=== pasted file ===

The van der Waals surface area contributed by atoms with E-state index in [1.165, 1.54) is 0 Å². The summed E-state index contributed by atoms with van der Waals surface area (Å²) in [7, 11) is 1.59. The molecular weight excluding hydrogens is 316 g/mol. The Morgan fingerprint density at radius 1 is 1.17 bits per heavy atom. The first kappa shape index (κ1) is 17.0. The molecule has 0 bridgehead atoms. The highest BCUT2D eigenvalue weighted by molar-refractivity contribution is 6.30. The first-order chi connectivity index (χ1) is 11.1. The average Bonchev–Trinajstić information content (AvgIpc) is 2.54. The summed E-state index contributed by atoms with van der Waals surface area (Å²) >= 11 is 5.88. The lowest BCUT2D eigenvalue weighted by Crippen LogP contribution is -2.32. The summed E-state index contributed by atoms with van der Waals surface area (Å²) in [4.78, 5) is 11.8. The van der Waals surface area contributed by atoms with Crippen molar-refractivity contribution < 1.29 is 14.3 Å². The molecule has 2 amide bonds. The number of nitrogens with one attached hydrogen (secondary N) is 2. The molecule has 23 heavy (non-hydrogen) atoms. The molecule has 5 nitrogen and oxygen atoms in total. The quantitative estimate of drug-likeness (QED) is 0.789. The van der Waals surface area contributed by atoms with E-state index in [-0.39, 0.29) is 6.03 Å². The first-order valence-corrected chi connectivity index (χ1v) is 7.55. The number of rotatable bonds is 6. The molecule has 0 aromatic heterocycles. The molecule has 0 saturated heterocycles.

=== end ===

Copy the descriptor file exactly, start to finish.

The van der Waals surface area contributed by atoms with E-state index in [1.165, 1.54) is 0 Å². The summed E-state index contributed by atoms with van der Waals surface area (Å²) in [7, 11) is 1.59. The molecular weight excluding hydrogens is 316 g/mol. The Morgan fingerprint density at radius 1 is 1.17 bits per heavy atom. The first kappa shape index (κ1) is 17.0. The molecule has 0 bridgehead atoms. The highest BCUT2D eigenvalue weighted by molar-refractivity contribution is 6.30. The first-order chi connectivity index (χ1) is 11.1. The average Bonchev–Trinajstić information content (AvgIpc) is 2.54. The summed E-state index contributed by atoms with van der Waals surface area (Å²) >= 11 is 5.88. The lowest BCUT2D eigenvalue weighted by Crippen LogP contribution is -2.32. The summed E-state index contributed by atoms with van der Waals surface area (Å²) in [4.78, 5) is 11.8. The van der Waals surface area contributed by atoms with Crippen molar-refractivity contribution < 1.29 is 14.3 Å². The molecule has 2 amide bonds. The number of nitrogens with one attached hydrogen (secondary N) is 2. The molecule has 23 heavy (non-hydrogen) atoms. The molecule has 5 nitrogen and oxygen atoms in total. The quantitative estimate of drug-likeness (QED) is 0.789. The van der Waals surface area contributed by atoms with E-state index in [-0.39, 0.29) is 6.03 Å². The first-order valence-corrected chi connectivity index (χ1v) is 7.55. The number of rotatable bonds is 6. The molecule has 0 aromatic heterocycles. The molecule has 0 saturated heterocycles.